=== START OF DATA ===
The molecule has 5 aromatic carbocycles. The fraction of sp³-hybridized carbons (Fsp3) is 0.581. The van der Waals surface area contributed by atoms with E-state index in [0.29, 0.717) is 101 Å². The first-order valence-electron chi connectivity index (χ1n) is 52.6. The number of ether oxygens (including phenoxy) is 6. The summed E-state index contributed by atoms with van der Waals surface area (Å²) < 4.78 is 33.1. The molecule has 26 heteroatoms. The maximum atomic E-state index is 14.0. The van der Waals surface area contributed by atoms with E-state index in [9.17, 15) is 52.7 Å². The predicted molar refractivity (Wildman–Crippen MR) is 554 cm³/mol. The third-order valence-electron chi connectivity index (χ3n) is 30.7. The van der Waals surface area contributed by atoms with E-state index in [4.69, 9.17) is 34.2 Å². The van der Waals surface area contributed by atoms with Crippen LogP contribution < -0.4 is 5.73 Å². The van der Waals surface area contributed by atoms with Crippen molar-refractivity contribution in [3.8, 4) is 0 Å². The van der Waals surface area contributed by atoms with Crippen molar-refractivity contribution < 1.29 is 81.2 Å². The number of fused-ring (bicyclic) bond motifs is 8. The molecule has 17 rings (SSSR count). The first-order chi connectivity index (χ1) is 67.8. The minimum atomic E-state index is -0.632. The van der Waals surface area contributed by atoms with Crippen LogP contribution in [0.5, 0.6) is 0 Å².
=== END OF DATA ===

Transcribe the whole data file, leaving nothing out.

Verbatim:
The molecule has 5 aromatic carbocycles. The fraction of sp³-hybridized carbons (Fsp3) is 0.581. The van der Waals surface area contributed by atoms with E-state index in [0.29, 0.717) is 101 Å². The first-order valence-electron chi connectivity index (χ1n) is 52.6. The number of ether oxygens (including phenoxy) is 6. The summed E-state index contributed by atoms with van der Waals surface area (Å²) < 4.78 is 33.1. The molecule has 26 heteroatoms. The maximum atomic E-state index is 14.0. The van der Waals surface area contributed by atoms with E-state index in [9.17, 15) is 52.7 Å². The predicted molar refractivity (Wildman–Crippen MR) is 554 cm³/mol. The third-order valence-electron chi connectivity index (χ3n) is 30.7. The van der Waals surface area contributed by atoms with E-state index in [4.69, 9.17) is 34.2 Å². The van der Waals surface area contributed by atoms with Crippen LogP contribution < -0.4 is 5.73 Å². The van der Waals surface area contributed by atoms with Crippen molar-refractivity contribution in [3.8, 4) is 0 Å². The van der Waals surface area contributed by atoms with Crippen molar-refractivity contribution < 1.29 is 81.2 Å². The number of fused-ring (bicyclic) bond motifs is 8. The molecule has 17 rings (SSSR count). The first-order chi connectivity index (χ1) is 67.8. The minimum atomic E-state index is -0.632. The van der Waals surface area contributed by atoms with Crippen LogP contribution in [0.5, 0.6) is 0 Å².